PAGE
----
I can picture some readers raising their voices in protest: “Wait. God is not forcing us to be obedient! He doesn’t need to threaten or command us. We willingly submit ourselves to God’s will.”
Let’s think about this for a minute.
When Moses presented the commandments to the Israelites, they responded, “Everything the Lord has said we will do” (Exodus 24:3).
But in fact, they disobeyed God in big ways, and repeatedly.
The “gods” that caused the Israelites to stray were straightforward: golden calf (Exodus 32:1), Asherah (1 Kings 15:13, 2 Kings 23:14) the sun (2 Kings 23:11), and Molech (2 Kings 23:10), to name a few.
We Christians would never worship other gods, right?
The “gods” we worship are more cleverly disguised, but we sacrifice to them and obey them every day. Some of their names are Wealth, Power, Body Image, and Education. Do you know anyone who has sacrificed their children to the god of Wealth, or to the 2nd Amendment god? I know people who have sacrificed their friends to the god of Politics and its sidekick, the god of Being Right.
But I digress. We were talking about the First Commandment: God’s command that his people have no other gods. Not a suggestion – a command. Andrew Seidel indicates that this is incompatible with the First Amendment. A nation that is commanded to obey God only does not have freedom (of religion or from religion) – even if some of us “want” to obey.
Seidel is not wrong. It’s undeniable: the First Amendment hobbles the First Commandment – but only on the public level. It does not hinder us from worshiping God – it only means we are free to worship God or not worship God.
God commanded the Israelites – that’s fine. They were a set-apart people. We are a melting pot. The same rules simply do not apply to us as a nation.
America’s original sin
Ephesians 6:5-9 (above) offers an illustration of obedience to God: “Slaves, obey your earthly masters with fear and trembling… as slaves of Christ, doing the will of God from your heart.” That’s right: Paul condones the enslavement of humans. This is one of many Bible passages that do so.
Endorsement of slavery is a huge (and legitimate) criticism that many people raise about Christianity and the alleged infallibility of the Bible).
Ephesians 6:5-9 enabled Christians – Christians! – to support the institution of slavery when it obviously should have been condemned. Christians in the South fought and died in an attempt to preserve slavery in their states.
Maybe that’s a sign that slavery was a god – or maybe the wealth that plantation owners got on the backs of enslaved people was a god.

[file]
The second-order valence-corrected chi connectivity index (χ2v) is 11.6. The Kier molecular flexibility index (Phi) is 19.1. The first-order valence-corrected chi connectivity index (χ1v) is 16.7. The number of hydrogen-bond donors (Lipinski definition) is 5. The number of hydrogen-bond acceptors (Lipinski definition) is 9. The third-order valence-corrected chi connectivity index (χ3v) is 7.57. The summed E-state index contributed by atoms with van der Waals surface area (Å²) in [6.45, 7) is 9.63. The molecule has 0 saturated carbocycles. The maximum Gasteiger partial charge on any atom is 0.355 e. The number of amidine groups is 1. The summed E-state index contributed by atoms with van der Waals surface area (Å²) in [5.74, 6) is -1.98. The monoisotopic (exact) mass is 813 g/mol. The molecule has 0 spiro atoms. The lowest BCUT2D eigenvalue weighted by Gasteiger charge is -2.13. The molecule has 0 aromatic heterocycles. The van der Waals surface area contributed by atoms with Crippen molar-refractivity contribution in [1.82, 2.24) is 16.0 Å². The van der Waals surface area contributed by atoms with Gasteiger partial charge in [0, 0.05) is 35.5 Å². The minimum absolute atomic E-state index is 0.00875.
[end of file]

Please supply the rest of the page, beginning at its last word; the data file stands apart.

When the pressure was high enough, we American Christians acted like we had forsaken that god, but we had not. We just re-engineered it to blend in a bit better with the landscape – and called it “segregation.”
We – we Christians – have had a long procession of gods in America – but we use the Bible to rationalize our false worship, and refuse to see it as sin. “I will glorify God by climbing the ladder of success”; “if I have the best car/house/phone/clothes, people will ask me how I got so fortunate, and I will give God the glory”; “when I humiliate this person with whom I disagree, they will realize they are wrong, and it may lead them to Jesus.”
(Maybe we don’t always express our rationale in so many words. I believe many of us pursue what we want simply because we want it. We are our own god. If we give God a thought, it’s along the lines of, “God, give me the desires of my heart”, or “God, bless my effort” – or we just assume that God is on board with us.)
We Christians have not been able to obey the first commandment; we Christians have been slow to condemn evil.
But more to the point, our Constitution protects us from becoming a Christian nation.
Because, based on our track record, that would surely be our downfall.
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OTHER POSTS THAT MIGHT INTEREST YOU:
- Did you know? The “pro-life” party is also pro-suicide
- Texas wants to take away religious liberty
- Gun violence and the “politicization” of dead children
- Catholic church sex abuse scandal in the light of eternity
- Is there such a thing as too much Scripture?
- How the Bible helps us demonize the poor
- What evangelical certainty looks like